He was always well respected by the players even though like all referees he made mistakes and some of them were key match incidents. Building up respectability over years is a very difficult task especially if you are a soccer referee and he exactly did that. Respect is not a derivative of fear but rather matures through objectivity over many games that you manage. During the Calciopoli scandal in 2006, two referees came out unscathed: Collina and Roberto Rosetti.  Juventus general manager Luciano Moggi said Juve did not want Collina because he was too “objective."

At the end of the famous Champions League final in 1999 between Bayern Munich and Manchester United, when United scored two goals in overtime (2-1), not a single a Munich player showed any negative reaction or disrespect to Collina, but Collina understanding the frustration of the Bayern players gave those lying on the field a hand. 

He was always exceptionally fit and detests those referees who struggle to pass the physical fitness test. He never played soccer at an advanced level but understands both the letter, the spirit of the Laws as well as what “football expects.”  Some people say that in order to be a good referee you have to play the game at an advanced level. Unfortunately, among the best in the world, there very few if any who played soccer professionally. You have to understand the game and be smart. That is the basic requirement.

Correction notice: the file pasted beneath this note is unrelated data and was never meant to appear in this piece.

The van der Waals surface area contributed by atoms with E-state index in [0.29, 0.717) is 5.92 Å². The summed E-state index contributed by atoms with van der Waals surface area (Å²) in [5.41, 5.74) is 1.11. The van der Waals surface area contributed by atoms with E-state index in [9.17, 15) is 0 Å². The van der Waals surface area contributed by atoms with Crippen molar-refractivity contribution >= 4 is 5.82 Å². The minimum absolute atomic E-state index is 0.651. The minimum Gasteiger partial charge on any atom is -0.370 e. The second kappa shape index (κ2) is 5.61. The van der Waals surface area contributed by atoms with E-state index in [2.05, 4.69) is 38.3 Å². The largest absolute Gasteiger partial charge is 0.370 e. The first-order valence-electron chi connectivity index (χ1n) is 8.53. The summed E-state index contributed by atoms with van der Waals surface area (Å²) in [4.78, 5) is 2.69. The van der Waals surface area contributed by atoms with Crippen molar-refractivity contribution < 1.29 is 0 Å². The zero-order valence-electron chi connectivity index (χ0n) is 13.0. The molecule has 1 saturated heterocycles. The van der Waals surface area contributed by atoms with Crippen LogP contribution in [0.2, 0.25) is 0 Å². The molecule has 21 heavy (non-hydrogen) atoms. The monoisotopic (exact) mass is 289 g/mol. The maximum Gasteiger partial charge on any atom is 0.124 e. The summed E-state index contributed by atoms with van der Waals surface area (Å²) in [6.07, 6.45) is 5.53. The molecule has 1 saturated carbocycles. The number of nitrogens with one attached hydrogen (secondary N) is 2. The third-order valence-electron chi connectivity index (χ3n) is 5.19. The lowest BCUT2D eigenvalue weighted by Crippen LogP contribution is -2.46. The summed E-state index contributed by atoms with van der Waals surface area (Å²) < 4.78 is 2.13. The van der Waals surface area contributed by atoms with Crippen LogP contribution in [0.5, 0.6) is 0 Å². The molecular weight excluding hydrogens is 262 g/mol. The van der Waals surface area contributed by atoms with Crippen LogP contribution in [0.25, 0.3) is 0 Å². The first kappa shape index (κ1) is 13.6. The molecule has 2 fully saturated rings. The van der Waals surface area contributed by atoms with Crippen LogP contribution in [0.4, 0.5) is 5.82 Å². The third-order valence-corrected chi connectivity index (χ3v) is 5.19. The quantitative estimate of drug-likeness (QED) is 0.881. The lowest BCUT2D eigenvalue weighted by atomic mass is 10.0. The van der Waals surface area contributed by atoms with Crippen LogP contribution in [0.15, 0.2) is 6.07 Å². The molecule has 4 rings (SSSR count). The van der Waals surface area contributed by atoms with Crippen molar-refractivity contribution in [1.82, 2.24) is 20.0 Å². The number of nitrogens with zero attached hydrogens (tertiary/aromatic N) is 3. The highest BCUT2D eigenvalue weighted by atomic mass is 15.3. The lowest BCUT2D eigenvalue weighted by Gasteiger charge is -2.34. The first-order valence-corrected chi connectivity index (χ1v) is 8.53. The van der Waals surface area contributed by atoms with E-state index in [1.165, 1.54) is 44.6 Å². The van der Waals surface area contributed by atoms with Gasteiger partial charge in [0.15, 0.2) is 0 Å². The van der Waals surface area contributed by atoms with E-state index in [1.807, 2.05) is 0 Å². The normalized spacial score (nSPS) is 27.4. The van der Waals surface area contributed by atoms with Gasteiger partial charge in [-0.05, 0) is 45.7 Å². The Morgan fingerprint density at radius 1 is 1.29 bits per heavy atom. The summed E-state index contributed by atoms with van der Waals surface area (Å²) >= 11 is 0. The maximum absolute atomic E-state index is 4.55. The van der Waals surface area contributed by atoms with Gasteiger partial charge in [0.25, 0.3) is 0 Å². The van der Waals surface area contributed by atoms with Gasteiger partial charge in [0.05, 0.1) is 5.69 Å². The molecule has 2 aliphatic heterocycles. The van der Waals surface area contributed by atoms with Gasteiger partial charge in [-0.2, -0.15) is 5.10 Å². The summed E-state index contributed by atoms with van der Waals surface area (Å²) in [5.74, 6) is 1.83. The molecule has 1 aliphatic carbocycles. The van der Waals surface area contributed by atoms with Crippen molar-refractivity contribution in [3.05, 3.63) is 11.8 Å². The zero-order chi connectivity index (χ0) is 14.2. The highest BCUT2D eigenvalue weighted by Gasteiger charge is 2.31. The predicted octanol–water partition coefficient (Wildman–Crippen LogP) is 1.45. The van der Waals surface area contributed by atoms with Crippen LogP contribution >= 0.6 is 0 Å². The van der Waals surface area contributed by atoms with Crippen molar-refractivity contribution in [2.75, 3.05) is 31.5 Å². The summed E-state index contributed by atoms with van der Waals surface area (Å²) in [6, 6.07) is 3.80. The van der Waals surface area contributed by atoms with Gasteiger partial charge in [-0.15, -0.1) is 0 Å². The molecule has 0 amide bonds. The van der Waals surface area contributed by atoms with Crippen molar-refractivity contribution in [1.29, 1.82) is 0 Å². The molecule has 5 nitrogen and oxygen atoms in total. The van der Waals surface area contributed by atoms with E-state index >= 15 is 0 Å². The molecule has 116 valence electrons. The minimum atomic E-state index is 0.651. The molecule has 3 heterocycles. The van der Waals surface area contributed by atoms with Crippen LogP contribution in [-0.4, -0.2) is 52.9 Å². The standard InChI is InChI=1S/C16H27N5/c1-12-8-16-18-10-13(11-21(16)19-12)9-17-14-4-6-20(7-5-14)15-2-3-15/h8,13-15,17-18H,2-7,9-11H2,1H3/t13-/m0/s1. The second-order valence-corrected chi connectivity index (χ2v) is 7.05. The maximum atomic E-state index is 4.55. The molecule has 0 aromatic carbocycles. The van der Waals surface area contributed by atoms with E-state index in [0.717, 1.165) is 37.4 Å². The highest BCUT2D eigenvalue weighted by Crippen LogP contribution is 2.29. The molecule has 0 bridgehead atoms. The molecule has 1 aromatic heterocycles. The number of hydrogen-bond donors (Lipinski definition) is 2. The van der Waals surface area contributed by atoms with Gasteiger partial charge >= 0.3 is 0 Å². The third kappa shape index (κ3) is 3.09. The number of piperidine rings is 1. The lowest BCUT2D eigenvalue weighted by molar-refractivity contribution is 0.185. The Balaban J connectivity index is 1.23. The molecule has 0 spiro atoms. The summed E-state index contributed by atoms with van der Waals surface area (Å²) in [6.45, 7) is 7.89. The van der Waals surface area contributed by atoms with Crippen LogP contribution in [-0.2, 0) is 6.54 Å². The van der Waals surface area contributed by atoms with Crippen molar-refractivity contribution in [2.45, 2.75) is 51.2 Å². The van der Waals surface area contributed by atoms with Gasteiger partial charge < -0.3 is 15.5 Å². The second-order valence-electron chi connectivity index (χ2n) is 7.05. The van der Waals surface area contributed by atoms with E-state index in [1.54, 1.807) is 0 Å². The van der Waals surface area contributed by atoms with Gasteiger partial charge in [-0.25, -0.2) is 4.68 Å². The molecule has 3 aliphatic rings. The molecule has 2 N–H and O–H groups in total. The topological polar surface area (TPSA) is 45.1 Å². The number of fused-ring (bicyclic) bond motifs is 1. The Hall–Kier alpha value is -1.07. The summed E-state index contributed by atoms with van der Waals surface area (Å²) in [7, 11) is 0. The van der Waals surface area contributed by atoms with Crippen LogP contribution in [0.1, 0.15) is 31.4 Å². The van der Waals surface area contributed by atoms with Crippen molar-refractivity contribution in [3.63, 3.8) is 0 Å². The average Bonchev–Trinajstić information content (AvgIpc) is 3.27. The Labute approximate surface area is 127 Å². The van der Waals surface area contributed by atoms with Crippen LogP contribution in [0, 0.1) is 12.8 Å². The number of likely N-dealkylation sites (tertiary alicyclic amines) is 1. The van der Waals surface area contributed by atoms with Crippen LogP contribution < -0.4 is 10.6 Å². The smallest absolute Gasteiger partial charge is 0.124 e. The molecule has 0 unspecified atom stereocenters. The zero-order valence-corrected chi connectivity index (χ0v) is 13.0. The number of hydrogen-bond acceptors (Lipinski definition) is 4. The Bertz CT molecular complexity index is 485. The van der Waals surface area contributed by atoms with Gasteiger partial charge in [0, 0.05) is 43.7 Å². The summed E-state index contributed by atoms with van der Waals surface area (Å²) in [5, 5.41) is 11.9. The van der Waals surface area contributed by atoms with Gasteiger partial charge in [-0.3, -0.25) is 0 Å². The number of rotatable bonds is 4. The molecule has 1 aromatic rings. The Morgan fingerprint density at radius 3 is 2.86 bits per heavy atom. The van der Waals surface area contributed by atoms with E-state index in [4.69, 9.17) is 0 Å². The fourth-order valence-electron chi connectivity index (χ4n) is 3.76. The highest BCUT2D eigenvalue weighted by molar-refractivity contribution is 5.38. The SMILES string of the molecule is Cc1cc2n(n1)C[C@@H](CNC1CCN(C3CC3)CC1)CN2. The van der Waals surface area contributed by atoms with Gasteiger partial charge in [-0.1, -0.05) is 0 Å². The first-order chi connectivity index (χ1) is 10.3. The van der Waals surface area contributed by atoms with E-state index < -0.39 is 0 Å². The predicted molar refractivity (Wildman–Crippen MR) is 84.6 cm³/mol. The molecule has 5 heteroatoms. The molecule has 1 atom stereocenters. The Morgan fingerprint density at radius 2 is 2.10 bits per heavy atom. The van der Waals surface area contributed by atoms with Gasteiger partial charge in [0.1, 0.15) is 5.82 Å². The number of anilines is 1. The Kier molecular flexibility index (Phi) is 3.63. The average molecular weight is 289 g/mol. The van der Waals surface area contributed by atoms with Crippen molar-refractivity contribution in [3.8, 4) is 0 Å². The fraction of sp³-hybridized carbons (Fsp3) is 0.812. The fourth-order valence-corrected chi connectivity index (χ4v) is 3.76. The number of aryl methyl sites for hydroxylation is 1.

Collina was famous for preparing for each game meticulously.  With his crew, he would sit for hours watching clips to understand how both teams played and what kind of tricks the players had up their sleeves. Once you are so well prepared for the game, then very few things will surprise you during the game and this will be reflected into your management as great self-confidence.

Recently Collina said in an interview: "Let's talk about courage, about the courage to decide, to take difficult, important decision, so important that they put the referee in a situation where he does not get noticed, where he becomes a leading character, but not the leading character in a match. The best referee is the referee who has this conviction, the one who makes the decisions even when it would be easier not to, putting the problem off until later, until the end of the match.”